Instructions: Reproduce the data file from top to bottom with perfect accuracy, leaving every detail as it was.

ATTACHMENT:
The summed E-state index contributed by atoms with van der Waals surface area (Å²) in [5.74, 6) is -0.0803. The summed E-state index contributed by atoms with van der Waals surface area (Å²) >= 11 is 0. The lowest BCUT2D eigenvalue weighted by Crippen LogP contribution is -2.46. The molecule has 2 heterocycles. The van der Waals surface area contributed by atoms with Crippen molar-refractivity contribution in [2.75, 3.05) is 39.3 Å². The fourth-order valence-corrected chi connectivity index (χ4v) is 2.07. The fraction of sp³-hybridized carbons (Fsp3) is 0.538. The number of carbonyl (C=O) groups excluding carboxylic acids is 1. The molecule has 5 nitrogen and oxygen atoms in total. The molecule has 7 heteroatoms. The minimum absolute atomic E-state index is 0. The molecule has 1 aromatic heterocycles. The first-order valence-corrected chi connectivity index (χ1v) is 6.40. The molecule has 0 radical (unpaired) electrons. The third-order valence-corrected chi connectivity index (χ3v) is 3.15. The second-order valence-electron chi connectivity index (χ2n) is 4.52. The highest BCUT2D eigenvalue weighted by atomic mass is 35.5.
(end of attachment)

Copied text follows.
The summed E-state index contributed by atoms with van der Waals surface area (Å²) in [5.74, 6) is -0.0803. The summed E-state index contributed by atoms with van der Waals surface area (Å²) >= 11 is 0. The lowest BCUT2D eigenvalue weighted by Crippen LogP contribution is -2.46. The molecule has 2 heterocycles. The van der Waals surface area contributed by atoms with Crippen molar-refractivity contribution in [2.75, 3.05) is 39.3 Å². The fourth-order valence-corrected chi connectivity index (χ4v) is 2.07. The fraction of sp³-hybridized carbons (Fsp3) is 0.538. The number of carbonyl (C=O) groups excluding carboxylic acids is 1. The molecule has 5 nitrogen and oxygen atoms in total. The molecule has 7 heteroatoms. The minimum absolute atomic E-state index is 0. The molecule has 1 aromatic heterocycles. The first-order valence-corrected chi connectivity index (χ1v) is 6.40. The molecule has 0 radical (unpaired) electrons. The third-order valence-corrected chi connectivity index (χ3v) is 3.15. The second-order valence-electron chi connectivity index (χ2n) is 4.52. The highest BCUT2D eigenvalue weighted by atomic mass is 35.5.